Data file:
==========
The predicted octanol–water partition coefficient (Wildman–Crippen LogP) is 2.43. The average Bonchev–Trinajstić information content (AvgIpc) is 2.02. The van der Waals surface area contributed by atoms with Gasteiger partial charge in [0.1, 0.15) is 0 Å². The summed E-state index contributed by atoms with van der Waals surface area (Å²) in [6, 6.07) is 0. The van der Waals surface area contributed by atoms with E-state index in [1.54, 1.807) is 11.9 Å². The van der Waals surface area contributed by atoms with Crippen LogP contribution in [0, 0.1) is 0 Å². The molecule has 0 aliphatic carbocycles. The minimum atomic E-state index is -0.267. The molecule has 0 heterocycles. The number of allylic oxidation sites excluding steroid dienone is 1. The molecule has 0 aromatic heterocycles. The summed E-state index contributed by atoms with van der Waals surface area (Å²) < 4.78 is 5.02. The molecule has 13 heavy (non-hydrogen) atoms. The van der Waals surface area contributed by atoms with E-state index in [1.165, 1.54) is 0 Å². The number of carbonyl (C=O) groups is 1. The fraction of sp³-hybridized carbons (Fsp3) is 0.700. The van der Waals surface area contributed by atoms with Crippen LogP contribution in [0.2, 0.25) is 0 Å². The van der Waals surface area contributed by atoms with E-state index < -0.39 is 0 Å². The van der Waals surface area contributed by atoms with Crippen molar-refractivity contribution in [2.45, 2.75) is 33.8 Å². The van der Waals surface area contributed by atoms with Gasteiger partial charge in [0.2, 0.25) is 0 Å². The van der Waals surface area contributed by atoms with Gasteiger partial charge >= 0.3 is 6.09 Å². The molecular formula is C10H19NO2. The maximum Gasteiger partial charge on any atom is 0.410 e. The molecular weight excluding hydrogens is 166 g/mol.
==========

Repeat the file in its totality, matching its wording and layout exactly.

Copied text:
The predicted octanol–water partition coefficient (Wildman–Crippen LogP) is 2.43. The average Bonchev–Trinajstić information content (AvgIpc) is 2.02. The van der Waals surface area contributed by atoms with Gasteiger partial charge in [0.1, 0.15) is 0 Å². The summed E-state index contributed by atoms with van der Waals surface area (Å²) in [6, 6.07) is 0. The van der Waals surface area contributed by atoms with E-state index in [1.54, 1.807) is 11.9 Å². The van der Waals surface area contributed by atoms with Crippen LogP contribution in [0, 0.1) is 0 Å². The molecule has 0 aliphatic carbocycles. The minimum atomic E-state index is -0.267. The molecule has 0 heterocycles. The number of allylic oxidation sites excluding steroid dienone is 1. The molecule has 0 aromatic heterocycles. The summed E-state index contributed by atoms with van der Waals surface area (Å²) < 4.78 is 5.02. The molecule has 13 heavy (non-hydrogen) atoms. The van der Waals surface area contributed by atoms with E-state index in [1.165, 1.54) is 0 Å². The number of carbonyl (C=O) groups is 1. The fraction of sp³-hybridized carbons (Fsp3) is 0.700. The van der Waals surface area contributed by atoms with Crippen LogP contribution in [0.2, 0.25) is 0 Å². The van der Waals surface area contributed by atoms with E-state index < -0.39 is 0 Å². The van der Waals surface area contributed by atoms with Crippen molar-refractivity contribution in [2.45, 2.75) is 33.8 Å². The van der Waals surface area contributed by atoms with Gasteiger partial charge in [0.2, 0.25) is 0 Å². The van der Waals surface area contributed by atoms with Gasteiger partial charge >= 0.3 is 6.09 Å². The molecular formula is C10H19NO2. The maximum Gasteiger partial charge on any atom is 0.410 e. The molecular weight excluding hydrogens is 166 g/mol.